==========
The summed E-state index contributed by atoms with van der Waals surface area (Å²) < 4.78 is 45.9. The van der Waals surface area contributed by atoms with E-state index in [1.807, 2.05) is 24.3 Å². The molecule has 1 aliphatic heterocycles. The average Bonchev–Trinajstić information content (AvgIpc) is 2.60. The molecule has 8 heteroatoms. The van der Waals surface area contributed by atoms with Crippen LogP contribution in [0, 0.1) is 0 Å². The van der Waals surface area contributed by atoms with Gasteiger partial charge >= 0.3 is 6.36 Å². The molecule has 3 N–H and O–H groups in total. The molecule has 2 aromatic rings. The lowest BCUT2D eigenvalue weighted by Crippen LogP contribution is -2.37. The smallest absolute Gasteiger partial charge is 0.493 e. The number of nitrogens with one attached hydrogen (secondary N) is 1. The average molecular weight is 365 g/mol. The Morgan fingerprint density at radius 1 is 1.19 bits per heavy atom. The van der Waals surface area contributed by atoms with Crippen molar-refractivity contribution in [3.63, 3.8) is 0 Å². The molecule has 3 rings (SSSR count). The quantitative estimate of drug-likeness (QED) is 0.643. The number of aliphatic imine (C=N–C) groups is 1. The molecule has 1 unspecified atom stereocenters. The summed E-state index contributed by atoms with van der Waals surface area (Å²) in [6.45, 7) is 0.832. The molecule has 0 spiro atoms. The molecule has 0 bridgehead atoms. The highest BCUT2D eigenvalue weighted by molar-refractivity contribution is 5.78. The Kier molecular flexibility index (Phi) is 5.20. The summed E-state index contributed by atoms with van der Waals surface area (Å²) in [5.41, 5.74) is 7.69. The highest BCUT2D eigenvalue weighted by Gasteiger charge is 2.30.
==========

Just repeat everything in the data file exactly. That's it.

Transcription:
The summed E-state index contributed by atoms with van der Waals surface area (Å²) < 4.78 is 45.9. The van der Waals surface area contributed by atoms with E-state index in [1.807, 2.05) is 24.3 Å². The molecule has 1 aliphatic heterocycles. The average Bonchev–Trinajstić information content (AvgIpc) is 2.60. The molecule has 8 heteroatoms. The van der Waals surface area contributed by atoms with Crippen LogP contribution in [0, 0.1) is 0 Å². The van der Waals surface area contributed by atoms with Gasteiger partial charge >= 0.3 is 6.36 Å². The molecule has 3 N–H and O–H groups in total. The molecule has 2 aromatic rings. The lowest BCUT2D eigenvalue weighted by Crippen LogP contribution is -2.37. The smallest absolute Gasteiger partial charge is 0.493 e. The number of nitrogens with one attached hydrogen (secondary N) is 1. The average molecular weight is 365 g/mol. The Morgan fingerprint density at radius 1 is 1.19 bits per heavy atom. The van der Waals surface area contributed by atoms with Crippen molar-refractivity contribution in [3.63, 3.8) is 0 Å². The molecule has 3 rings (SSSR count). The quantitative estimate of drug-likeness (QED) is 0.643. The number of aliphatic imine (C=N–C) groups is 1. The molecule has 1 unspecified atom stereocenters. The summed E-state index contributed by atoms with van der Waals surface area (Å²) in [6.45, 7) is 0.832. The molecule has 0 spiro atoms. The molecule has 0 bridgehead atoms. The highest BCUT2D eigenvalue weighted by molar-refractivity contribution is 5.78. The Kier molecular flexibility index (Phi) is 5.20. The summed E-state index contributed by atoms with van der Waals surface area (Å²) in [5.41, 5.74) is 7.69. The highest BCUT2D eigenvalue weighted by Gasteiger charge is 2.30.